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Armagh Archbishop Leads Delegation Seeking Prenatal, Postnatal Care for Those With Terminal Illness

Tells minister proposing to expand abortion law that children deserve “same right to life, care and protection as any human being diagnosed with a terminal illness”

Archbishop Eamon Martin, Archbishop of Armagh and Primate of All-Ireland, today led a group of Catholic parents, doctors, lawyers and clergy to a meeting with Minister for Justice in Northern Ireland, David Ford MLA, to express grave concern about the Minister’s proposal to extend the law on abortion in Northern Ireland and about the consultation process itself.

Speaking after the meeting, Archbishop Martin said: “What parent or relative does not understand the fear and trauma that comes with the diagnosis of a serious illness during pregnancy? We have listened to parents who have faced that situation. We have heard them tell us how much they treasured those precious minutes, hours or in some cases months and years they had with their child. We have come here today to speak-up for mothers who told us how deeply disturbed and upset they are that the Minister has cast aside the humanity and right to life of their terminally ill unborn child in this consultation. We have come to speak-up, unapologetically, as human beings, irrespective of our religious belief, for the equal right to life of a mother and her unborn child in all circumstances because this is what guarantees the best medical care and intervention will be provided for both. This is what will ensure the humanity and dignity of both, and by extension of every person, will be respected.”

“When our group reviewed the Minister’s consultation document on behalf of the Bishops we were frankly shocked that the Minister sought to exclude pro-life arguments from consideration. The opening paragraph of his document says that such issues will not be considered relevant. That is just an extraordinary statement in the context of a consultation about extending abortion law in Northern Ireland. It casts doubt on the credibility of the whole consultation process itself. The document also claims that children with various forms of terminal illness in pregnancy do not survive. This is simply untrue. Just ask those mothers and fathers who treasured the hours, or days or months or in some cases years they had with their child diagnosed with a terminal illness in pregnancy. They will tell you with no doubt at all in their minds and in their heart that this was their child, a living person who deserved the same right to life, care and protection as any human being diagnosed with a terminal illness.” 

Ms Katherine Bready, a member of the delegation and crisis-pregnancy counsellor said: “It is simply frightening that this document from the Minister would even consider it an option that a terminally ill child would receive no intervention after it is born. That is simply inhumane and shows a total disregard for the dignity of the child as well as the mental health of the mother. It is just frightening and totally unacceptable. There is also a very real danger that use of terms such as ‘lethal’ and ‘incompatible with life’ will unduly frighten mothers and leave them feeling under increasing pressure to agree to an abortion they would not otherwise have, and which they may later deeply regret.”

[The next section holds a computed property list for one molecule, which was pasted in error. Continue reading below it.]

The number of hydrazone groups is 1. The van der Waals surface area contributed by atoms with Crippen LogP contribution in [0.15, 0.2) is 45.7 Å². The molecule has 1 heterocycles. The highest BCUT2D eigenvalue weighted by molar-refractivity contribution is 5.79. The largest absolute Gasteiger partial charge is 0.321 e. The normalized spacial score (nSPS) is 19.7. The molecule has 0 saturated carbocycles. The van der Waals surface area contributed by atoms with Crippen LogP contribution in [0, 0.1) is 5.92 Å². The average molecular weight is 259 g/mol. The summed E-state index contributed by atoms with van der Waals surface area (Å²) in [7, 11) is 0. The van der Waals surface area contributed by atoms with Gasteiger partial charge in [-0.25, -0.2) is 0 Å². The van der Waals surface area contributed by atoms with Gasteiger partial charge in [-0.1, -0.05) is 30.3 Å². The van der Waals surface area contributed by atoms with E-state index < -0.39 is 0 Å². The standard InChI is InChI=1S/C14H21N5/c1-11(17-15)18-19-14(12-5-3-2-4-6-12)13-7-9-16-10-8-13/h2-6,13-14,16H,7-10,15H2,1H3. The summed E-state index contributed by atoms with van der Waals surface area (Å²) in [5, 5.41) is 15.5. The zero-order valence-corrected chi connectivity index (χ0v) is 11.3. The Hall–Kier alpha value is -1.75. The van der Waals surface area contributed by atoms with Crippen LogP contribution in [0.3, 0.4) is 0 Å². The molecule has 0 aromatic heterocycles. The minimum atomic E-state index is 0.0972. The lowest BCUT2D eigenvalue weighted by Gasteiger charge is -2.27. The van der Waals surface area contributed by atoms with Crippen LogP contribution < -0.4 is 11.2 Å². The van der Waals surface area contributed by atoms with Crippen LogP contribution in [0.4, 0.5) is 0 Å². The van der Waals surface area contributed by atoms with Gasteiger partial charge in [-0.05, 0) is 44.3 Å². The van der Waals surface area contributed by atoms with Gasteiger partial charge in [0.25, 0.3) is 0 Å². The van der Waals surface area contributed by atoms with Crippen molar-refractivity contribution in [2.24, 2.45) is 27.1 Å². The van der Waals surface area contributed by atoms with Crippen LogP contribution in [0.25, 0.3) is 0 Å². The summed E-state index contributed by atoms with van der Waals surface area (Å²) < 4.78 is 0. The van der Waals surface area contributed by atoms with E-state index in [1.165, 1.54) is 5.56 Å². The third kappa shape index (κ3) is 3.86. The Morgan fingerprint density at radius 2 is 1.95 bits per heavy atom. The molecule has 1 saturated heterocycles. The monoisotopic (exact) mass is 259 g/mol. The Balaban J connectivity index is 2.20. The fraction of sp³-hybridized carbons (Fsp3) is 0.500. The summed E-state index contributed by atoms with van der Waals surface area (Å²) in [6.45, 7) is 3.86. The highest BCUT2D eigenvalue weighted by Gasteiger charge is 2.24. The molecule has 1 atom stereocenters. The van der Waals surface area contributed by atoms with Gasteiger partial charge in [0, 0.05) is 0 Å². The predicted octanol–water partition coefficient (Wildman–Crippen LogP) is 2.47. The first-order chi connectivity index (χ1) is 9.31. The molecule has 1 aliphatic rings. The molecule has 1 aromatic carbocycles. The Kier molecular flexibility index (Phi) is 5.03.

Archbishop Martin revealed that during the meeting he took a call on speaker-phone from a mother whose child had been diagnosed with a terminal illness during pregnancy and who was angry that the Minister’s proposals to change the law denied the humanity and right to life and care of her child.

Archbishop Martin continued: “What is at stake here is our very humanity, how we care for our most vulnerable fellow human beings. We told the Minister that, like Pope Francis, we believe that we are most human when we respond to crisis situations with care, compassion and concern rather than with a ‘throw-away’ attitude that discards the vulnerable because they are weak, tiny or inconvenient. We proposed that every unborn child diagnosed with a terminal illness and his or her parents should be given access to very best expert peri-natal and post-natal hospice care, the best and most loving and support care we can provide as a society to help them make life-affirming decisions. Instead of removing the right to life of a terminally ill unborn child, we ask the Minister to change the law to make it a right to adequate peri-natal and post-natal care.”

Archbishop Martin concluded by saying that, “Incredible strides have been made in providing outstanding palliative, counselling and hospice care that helps everyone involved make that final journey together, however long it may be, with dignity, humanity and love. That is what we have come to ask for, for terminally ill unborn children and their families.”

The delegation representing the Catholic Church will present the Minister with a written submission in which they set out arguments against widening the law in Northern Ireland to allow abortion in situations of rape and other sexual crimes.

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